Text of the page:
TP-1.4. Skeletal Replacement. Replacement of a carbon atom of the porphyrin ring by an atom of another element may be denoted by adapting the IUPAC rules for systematic organic replacement nomenclature. The locants of replacement, followed by the appropriate multiplicative prefix (if any) and the replacement term of the element being introduced, are cited in front of the porphyrin name as directed in IUPAC Rules B-4, C-0.6 and D-1.6. When atoms of more than one kind of element are introduced, the replacement terms are cited in the order given in IUPAC Rule B-1.1, Table I. The porphyrin system is a 'dihydro system' (i.e. contains one less than the maximum number of double bonds). 'Indicated hydrogen', if needed, is assigned on the basis of implied hydrogen atoms at positions 21 and 23 of the porphyrin ring.

Note 1 See TP-3.5 for skeletal replacement of substitued porphyrins.

Note 2 These rules have been developed in order to name the common replacement analogs. However further refinement is needed in order to name replacement analogs of other porphyrin types and for corrins and corroles.


1. 5,10-Diazaporphyrin
2. 2,3,7,8,12,13,17,18-Octaazaporphyrin
3. 2H-5-Thiaporphyrin
4. 24H-5-Thiaporphyrin
5. 21,23-Didehydro-2H-5-thiaporphyrin
6. 5-Oxa-15-thiaporphyrin
TP-1.5. Skeletal Replacement of Nitrogen Atoms. The replacement operation may be further extended with caution to denote the replacement of nitrogen atoms of the porphyrin ring. The porphyrin system is a "dihydro system" containing one less double bond than the maximum possible. The two "extra" hydrogen atoms of the porphyrin system are tautomeric among the four nitrogen atoms. Thus in order to avoid ambiguity the convention that saturated nitrogen atoms are formally replaced before unsaturated nitrogen atoms is adopted, even if a tautomeric form other than the 21,23-dihydro form must be assumed as in example 3 below. Replacement of one -NH- group by a bivalent atom results in a structure with only one of the implied hydrogen atoms left. Hence this hydrogen atom is now denoted by indicated hydrogen in the usual way. The implied dihydro porphyrin structure is no longer assumed.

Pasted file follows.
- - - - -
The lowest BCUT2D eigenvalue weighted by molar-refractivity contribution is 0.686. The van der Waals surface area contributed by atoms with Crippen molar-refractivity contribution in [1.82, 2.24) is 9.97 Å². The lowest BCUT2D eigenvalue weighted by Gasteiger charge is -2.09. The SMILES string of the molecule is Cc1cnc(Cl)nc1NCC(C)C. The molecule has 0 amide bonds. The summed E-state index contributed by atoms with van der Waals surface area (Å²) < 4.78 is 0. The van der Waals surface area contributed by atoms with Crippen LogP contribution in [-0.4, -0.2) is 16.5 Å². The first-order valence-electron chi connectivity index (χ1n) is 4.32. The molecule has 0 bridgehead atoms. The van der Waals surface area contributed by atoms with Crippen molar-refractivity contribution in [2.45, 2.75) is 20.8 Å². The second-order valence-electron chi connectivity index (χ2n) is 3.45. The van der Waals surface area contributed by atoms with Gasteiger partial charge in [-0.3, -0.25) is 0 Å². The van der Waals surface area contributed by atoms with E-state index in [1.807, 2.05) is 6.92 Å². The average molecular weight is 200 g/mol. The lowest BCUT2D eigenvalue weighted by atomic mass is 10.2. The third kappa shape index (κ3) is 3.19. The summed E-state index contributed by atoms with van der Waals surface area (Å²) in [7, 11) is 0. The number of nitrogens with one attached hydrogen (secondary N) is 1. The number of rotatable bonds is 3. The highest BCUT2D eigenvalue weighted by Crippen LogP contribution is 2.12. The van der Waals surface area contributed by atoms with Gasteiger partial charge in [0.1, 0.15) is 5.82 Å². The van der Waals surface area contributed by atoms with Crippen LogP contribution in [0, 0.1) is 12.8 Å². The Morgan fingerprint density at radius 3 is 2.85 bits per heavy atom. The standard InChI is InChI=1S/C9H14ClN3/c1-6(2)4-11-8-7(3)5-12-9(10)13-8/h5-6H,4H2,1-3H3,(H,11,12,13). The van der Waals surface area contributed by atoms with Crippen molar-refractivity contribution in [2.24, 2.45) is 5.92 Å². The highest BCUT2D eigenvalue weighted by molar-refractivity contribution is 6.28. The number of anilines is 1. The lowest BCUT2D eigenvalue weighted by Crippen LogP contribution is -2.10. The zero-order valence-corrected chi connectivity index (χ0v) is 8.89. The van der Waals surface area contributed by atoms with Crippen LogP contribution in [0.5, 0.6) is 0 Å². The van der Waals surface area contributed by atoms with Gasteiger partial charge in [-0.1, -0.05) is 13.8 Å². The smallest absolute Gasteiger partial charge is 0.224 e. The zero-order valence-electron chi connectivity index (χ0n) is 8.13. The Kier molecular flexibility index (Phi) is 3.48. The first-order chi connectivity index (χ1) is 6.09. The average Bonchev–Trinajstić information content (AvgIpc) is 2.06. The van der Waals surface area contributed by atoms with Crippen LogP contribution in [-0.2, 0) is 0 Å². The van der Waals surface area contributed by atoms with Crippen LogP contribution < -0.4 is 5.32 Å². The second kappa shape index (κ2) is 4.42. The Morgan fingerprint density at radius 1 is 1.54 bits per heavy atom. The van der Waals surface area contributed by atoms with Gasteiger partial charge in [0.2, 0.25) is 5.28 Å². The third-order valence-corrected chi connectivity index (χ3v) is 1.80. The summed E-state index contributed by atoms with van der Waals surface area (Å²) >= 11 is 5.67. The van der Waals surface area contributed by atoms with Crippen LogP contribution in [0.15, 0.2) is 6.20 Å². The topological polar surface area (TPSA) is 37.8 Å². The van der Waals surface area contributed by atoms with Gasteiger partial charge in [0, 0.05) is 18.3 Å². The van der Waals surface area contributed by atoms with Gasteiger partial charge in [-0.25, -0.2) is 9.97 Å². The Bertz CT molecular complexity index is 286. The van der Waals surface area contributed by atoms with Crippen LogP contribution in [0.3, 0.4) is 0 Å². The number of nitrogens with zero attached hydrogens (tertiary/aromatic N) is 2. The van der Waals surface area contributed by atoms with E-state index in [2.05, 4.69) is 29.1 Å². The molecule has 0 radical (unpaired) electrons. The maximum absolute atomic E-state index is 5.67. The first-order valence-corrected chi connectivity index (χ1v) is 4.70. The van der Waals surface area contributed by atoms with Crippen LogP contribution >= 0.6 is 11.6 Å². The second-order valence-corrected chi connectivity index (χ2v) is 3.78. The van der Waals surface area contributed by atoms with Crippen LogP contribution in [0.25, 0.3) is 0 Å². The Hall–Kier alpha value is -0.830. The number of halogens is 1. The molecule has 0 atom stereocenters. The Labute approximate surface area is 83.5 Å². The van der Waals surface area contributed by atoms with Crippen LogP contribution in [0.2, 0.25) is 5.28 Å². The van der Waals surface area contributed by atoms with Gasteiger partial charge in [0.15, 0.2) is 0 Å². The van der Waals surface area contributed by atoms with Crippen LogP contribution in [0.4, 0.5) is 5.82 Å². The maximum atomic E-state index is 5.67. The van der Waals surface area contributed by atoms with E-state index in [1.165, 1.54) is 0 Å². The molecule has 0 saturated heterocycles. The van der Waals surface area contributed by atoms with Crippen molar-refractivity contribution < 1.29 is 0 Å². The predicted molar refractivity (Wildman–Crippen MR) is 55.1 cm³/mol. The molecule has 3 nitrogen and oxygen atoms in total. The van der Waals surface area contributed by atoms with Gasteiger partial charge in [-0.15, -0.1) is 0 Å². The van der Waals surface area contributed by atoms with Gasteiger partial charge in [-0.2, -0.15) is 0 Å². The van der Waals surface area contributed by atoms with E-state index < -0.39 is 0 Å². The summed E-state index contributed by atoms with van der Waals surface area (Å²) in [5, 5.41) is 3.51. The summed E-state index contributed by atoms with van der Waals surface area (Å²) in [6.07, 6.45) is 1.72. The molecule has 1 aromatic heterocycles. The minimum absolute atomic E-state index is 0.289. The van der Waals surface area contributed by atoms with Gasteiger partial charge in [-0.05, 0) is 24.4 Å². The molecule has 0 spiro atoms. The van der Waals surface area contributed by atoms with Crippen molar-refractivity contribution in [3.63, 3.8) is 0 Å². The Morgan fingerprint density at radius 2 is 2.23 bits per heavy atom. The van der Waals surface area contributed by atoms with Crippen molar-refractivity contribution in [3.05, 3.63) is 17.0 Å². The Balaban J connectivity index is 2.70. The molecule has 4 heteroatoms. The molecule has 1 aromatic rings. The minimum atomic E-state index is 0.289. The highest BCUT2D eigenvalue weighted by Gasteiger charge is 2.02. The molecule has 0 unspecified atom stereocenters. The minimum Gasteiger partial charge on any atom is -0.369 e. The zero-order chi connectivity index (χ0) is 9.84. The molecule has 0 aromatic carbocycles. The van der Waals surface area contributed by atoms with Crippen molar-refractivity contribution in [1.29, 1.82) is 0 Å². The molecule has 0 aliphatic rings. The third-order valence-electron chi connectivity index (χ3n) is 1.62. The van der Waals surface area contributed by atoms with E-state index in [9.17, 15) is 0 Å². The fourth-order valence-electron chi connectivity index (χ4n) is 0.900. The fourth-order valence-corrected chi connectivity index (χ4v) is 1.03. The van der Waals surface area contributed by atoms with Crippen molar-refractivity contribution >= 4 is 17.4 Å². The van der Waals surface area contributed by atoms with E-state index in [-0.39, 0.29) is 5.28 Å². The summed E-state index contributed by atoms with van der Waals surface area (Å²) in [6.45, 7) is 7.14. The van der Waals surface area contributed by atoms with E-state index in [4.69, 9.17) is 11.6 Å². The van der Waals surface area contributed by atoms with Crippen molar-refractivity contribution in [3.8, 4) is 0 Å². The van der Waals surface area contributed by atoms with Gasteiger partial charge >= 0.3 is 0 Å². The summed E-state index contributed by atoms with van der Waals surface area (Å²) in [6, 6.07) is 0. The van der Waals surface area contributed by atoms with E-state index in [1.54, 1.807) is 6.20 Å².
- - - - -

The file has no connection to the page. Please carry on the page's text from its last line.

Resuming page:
Note Systematic organic nomenclature requires that the parent upon which replacement is performed be a hydrocarbon (see IUPAC Rules B-4, C-0.6 and D-1.6). Thus, the replacement operation is generally limited to replacement of carbon atoms by atoms of other elements. For natural products IUPAC provisional rules F-4.11 to F-4.13 permit replacement of carbon atoms of a heterocyclic parent, and also the replacement of noncarbon atoms by carbon atoms. The replacement of noncarbon atoms by other noncarbon elements is introduced for porphyrin nomenclature, but needs further consideration.


1. 23H-21-Oxaporphyrin
2. 2H-21-Oxaporphyrin
3. 21,22-Dioxaporphyrin
4. 2H-21,22,23-Trioxaporphyrin
5. 2H,23H-21-Oxa-5-thiaporphyrin